Ethical Thinking

Ethics, defined in merriam-webster as “following accepted rules of behavior : morally right and good”, ethics are something that each individual needs to define for themselves. Ethics often come with  conflict I feel like. If you’re ever questioning if something is “right” or “wrong”, ask yourself a few questions! Is this conflict or problem harming anyone either emotionally or physically? Is this unlawful or could being associated with this get me in trouble with the law? Usually when you have any question if something is ethical or not, there is usually something that is not right about it. A lot of times when someone tries to do the “ethical thing”, there’s criticism from another person or group of people. It’ll be hard to “do the right thing” sometimes, but in the end it’s worth it. Ask yourself if it conflicts with your own morals, if it’s harming you or anyone around you and if it’s unlawful. If you can’t say “no” to all three of those questions, then you have a problem. Epiphany number two? Always stick with your morals and ethics, no matter what.

Stepping Running Out of Your Comfort Zone is OKAY

Comfort zones are boring. Yes, they are clearly a “comfortable” way to live, but no one gets anywhere in life by being “comfortable”. Life is short. The most exciting thing about life is that there is no promise of tomorrow, so you have to promise to live like there is no tomorrow. I’ve learned throughout this whole teen angst stage thing that there is nothing comfortable about life right now (acne is most definitely not comfortable, I will tell you that much). Decisions are tough, but you’ll never get anywhere by not making decisions. Hell, everything is a decision. Putting on pants this morning? Definitely was a decision that I did not make. Sometimes we run out of our comfort zone before thinking, but that’s not always a bad thing. Ego’s and logic keep us in our comfort zone and sometimes, that sucks. A lot. Leave you ego at the door because it’s not going to help you here. All in all, the big epiphany here was that I had to make a big decision that I wasn’t sure I was ready to make. Epiphany number three? Don’t step outside of the box. Rip the box open, stomp it until it’s flat and light it on fire as you run away.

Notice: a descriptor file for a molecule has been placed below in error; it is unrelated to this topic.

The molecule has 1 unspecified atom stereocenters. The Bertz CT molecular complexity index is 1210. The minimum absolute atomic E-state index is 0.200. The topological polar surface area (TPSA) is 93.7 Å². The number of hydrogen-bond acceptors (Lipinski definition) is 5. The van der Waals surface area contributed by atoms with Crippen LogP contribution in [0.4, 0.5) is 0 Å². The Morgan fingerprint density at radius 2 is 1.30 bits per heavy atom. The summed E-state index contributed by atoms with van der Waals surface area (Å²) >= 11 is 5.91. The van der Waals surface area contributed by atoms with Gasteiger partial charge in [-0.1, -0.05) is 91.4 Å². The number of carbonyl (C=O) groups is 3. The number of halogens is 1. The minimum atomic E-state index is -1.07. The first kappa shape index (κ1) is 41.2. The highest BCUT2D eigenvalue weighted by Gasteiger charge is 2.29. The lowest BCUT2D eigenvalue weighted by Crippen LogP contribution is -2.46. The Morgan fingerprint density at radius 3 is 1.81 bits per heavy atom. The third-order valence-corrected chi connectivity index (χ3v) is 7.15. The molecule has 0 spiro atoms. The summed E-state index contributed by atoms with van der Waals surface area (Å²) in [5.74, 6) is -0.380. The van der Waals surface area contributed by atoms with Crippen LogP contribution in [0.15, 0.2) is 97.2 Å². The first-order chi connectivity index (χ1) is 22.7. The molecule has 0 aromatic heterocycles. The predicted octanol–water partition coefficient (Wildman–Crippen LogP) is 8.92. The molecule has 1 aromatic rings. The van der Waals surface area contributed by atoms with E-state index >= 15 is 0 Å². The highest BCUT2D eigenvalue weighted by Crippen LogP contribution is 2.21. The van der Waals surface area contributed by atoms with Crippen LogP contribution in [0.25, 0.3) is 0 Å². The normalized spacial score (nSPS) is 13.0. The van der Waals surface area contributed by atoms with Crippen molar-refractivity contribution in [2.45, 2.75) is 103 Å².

For all of you who are reading this and wondering why I’m discussing ethics, problems and comfort zones, don’t be alarmed. I’m not trying to write something that is symbol for some sort of life-changing, un-ethical, immoral decision. I’m writing this as a symbol to say hey everyone, I applied to college and quit my job all in the same week. AKA I’ve had about 400 million more epiphanies this week that seem more like panic attacks masked teenage hormones.

So now that I’m broke and unemployed, my brain will be in a temporary state of manic. Meanwhile, my kidneys and I are off to the black market.